Shameful: Marriott Hotel Uses 1872 Law To Bonvoy Guest Out Of $8000

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Marriott Hotel Uses 1872 Law To Bonvoy Guest Out Of $8000

Hotels across California can avoid paying significant sums for damages to guests by using a loophole through a 150 year old law.

The law has come into light during a court battle between Bob Sabouni and San Francisco Marriott Marquis. But even though he won in court, it doesn’t really feel like a win. He’s not able to get full compensation for the damages.

The law in question is from 1872. That’s when the California legislature added a liability cap to the “Innkeeper’s” law. That law is so old that it makes references to guest’s “valise” and steamer “trunks.”

According to the court judgment, Sabouni lost $8,390.88 of his belongings at the San Francisco Marriott Marquis. The hotel accidentally gave all his stuff away to an alleged criminal without checking for any valid ID. The thief got away with a Briggs & Riley rollaway bag, a Tumi leather backpack, an iPad Pro, a MacBook Pro, and a 4TB hard drive with sensitive personal information.

Sabouni sued Marriott in small claims court after the hotel was unwilling to compensate him for his losses. They asked for receipts for every item. He won and the judge awarded him $5,000. It was just a bit more than half of what he was asking for, but it was an acceptable outcome for Sabouni. But it didn’t there.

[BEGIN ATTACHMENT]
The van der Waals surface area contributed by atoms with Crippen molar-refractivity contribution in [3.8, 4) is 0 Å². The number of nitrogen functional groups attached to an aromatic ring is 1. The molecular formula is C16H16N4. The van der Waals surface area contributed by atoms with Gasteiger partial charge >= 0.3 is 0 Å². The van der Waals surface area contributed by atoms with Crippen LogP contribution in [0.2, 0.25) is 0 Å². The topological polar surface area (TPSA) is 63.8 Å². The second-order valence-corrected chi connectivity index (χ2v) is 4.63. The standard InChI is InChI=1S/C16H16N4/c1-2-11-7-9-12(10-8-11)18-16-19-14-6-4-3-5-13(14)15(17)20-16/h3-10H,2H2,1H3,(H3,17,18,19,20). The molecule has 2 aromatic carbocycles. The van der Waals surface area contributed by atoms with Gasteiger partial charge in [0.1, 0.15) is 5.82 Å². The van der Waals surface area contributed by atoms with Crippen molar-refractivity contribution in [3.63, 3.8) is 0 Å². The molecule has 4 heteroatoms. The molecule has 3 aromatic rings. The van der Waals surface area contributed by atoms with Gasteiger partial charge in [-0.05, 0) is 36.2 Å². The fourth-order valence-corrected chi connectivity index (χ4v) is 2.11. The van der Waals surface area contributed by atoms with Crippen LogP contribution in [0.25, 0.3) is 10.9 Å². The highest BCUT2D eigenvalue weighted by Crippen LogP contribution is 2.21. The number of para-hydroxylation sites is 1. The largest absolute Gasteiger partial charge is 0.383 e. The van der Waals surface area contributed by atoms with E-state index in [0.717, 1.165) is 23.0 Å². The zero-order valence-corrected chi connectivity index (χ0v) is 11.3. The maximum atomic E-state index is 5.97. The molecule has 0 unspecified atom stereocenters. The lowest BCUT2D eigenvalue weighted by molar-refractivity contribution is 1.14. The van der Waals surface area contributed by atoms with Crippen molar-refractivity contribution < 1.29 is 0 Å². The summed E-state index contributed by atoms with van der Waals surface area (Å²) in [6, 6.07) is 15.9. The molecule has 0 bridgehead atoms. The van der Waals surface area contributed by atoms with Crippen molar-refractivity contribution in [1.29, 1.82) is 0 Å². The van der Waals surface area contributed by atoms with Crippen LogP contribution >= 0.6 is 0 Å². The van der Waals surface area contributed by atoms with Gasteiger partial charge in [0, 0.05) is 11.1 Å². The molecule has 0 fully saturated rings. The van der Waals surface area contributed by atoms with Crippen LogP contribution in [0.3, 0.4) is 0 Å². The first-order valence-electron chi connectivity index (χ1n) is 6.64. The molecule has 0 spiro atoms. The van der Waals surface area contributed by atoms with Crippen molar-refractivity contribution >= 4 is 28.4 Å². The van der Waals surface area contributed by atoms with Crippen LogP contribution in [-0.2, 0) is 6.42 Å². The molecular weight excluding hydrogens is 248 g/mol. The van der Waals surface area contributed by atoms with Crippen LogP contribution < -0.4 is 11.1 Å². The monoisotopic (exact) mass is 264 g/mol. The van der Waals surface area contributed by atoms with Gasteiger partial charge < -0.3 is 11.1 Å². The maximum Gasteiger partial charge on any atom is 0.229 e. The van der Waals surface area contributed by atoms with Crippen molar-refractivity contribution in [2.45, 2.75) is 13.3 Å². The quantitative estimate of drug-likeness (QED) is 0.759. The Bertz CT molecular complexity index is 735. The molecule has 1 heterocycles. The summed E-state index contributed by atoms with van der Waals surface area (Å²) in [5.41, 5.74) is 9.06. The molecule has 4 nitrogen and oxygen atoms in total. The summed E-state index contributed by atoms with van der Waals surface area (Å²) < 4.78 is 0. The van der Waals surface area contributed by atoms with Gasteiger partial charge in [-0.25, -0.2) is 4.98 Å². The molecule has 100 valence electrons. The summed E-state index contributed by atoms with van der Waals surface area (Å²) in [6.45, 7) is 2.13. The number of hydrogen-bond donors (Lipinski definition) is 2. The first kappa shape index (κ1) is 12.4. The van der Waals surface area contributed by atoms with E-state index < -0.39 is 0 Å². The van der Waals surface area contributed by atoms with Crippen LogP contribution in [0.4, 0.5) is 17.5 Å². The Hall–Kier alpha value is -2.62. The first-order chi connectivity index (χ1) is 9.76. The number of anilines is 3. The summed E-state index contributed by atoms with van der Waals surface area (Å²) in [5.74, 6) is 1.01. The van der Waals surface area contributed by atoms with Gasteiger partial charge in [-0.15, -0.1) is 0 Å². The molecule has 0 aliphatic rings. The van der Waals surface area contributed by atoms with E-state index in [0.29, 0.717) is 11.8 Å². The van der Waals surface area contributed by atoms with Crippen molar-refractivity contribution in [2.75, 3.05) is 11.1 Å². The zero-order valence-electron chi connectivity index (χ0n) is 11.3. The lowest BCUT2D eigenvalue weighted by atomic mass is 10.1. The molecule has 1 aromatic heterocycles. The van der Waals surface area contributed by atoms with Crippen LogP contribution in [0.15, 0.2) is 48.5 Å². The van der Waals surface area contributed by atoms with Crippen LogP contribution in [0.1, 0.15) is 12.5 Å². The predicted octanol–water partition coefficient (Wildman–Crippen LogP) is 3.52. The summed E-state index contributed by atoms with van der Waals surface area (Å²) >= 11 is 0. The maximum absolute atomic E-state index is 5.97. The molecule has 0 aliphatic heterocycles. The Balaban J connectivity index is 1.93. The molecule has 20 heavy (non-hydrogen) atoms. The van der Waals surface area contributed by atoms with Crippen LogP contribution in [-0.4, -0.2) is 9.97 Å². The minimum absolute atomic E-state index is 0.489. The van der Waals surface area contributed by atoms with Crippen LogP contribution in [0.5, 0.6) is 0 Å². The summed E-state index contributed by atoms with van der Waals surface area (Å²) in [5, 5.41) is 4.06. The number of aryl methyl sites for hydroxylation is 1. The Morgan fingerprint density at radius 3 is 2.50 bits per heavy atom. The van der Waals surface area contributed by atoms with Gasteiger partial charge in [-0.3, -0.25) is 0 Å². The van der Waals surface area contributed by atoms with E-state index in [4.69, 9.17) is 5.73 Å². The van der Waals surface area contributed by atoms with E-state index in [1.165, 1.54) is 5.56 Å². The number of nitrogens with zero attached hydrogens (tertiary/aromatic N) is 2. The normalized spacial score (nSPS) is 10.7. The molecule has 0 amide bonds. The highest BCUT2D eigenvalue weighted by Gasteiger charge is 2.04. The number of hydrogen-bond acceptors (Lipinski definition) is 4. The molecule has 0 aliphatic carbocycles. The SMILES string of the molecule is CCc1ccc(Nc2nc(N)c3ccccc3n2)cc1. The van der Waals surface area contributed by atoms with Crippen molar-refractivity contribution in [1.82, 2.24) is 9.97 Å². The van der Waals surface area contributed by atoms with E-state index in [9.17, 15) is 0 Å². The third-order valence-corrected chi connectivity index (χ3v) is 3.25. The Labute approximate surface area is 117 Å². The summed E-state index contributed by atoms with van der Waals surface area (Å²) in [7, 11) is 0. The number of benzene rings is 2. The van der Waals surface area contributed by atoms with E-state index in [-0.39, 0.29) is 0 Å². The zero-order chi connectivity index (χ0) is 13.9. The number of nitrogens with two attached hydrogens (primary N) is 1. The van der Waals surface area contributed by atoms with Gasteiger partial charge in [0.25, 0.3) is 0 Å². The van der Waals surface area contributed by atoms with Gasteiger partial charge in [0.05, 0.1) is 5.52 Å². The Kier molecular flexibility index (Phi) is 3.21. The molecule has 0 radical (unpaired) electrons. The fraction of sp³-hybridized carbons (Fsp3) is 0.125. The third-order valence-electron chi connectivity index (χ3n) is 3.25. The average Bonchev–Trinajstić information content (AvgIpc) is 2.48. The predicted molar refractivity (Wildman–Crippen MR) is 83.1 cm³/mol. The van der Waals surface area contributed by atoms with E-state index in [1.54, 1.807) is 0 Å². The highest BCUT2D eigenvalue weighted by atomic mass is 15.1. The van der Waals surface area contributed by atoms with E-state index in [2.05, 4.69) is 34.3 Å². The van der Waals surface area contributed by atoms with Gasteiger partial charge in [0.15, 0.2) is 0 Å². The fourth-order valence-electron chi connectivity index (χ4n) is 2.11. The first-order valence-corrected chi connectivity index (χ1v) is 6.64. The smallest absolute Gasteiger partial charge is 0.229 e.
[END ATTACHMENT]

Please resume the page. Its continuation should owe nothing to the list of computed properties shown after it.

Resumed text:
Marriott successfully appealed the case citing the Inn Keeper’s statute, which limits a hotel’s liability for guests’ belongings to $1,000. The San Francisco Superior Court Judge Jeffrey Ross noted however that “this is one of the rare instances where the law does not allow the court to achieve the equitable result.” He highlighted the fact the law is outdated, saying in part this statute “has not been revised to accord with the current value of luggage, clothing, and most notably computer equipment and its data.” $1,000 in 1872 would be worth about $23,560 today.

Judge Jeffrey Ross also called out Marriott. He wrote in the court judgment that “one might expect Marriott to recognize the aberration and in the interest of customer relations, to pay the judgment. Instead, Marriot appealed.”

Marriott was eventually told to pay Sabouni $1,553 after the appeal, for a mistake made by its own staff. Meanwhile, Sabouni told KGO that on top of accounting for his losses, he’s spent well over $10,000 fighting this case.

DDGhttp://dannydealguru.com
Based in NYC. Points/miles enthusiast for years and actively writing about it for the last 6+ years at Danny the Deal Guru. I'm always looking out for deals. Making a few bucks is always nice, but the traveling is by far the best part of this business.

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17 COMMENTS

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17 COMMENTS

  1. Very fishy story to start. Anyone has valuable when traveling should keep the valuables with them all time. Not in checked luggage. Not in airport storage. All have liability cap or limit. IF guest asks to have valuables stores at any premise, this has to be stated, verified and agreed. It is groundless to make a huge claim only AFTER the incident happened. Law is law. No one can change that law.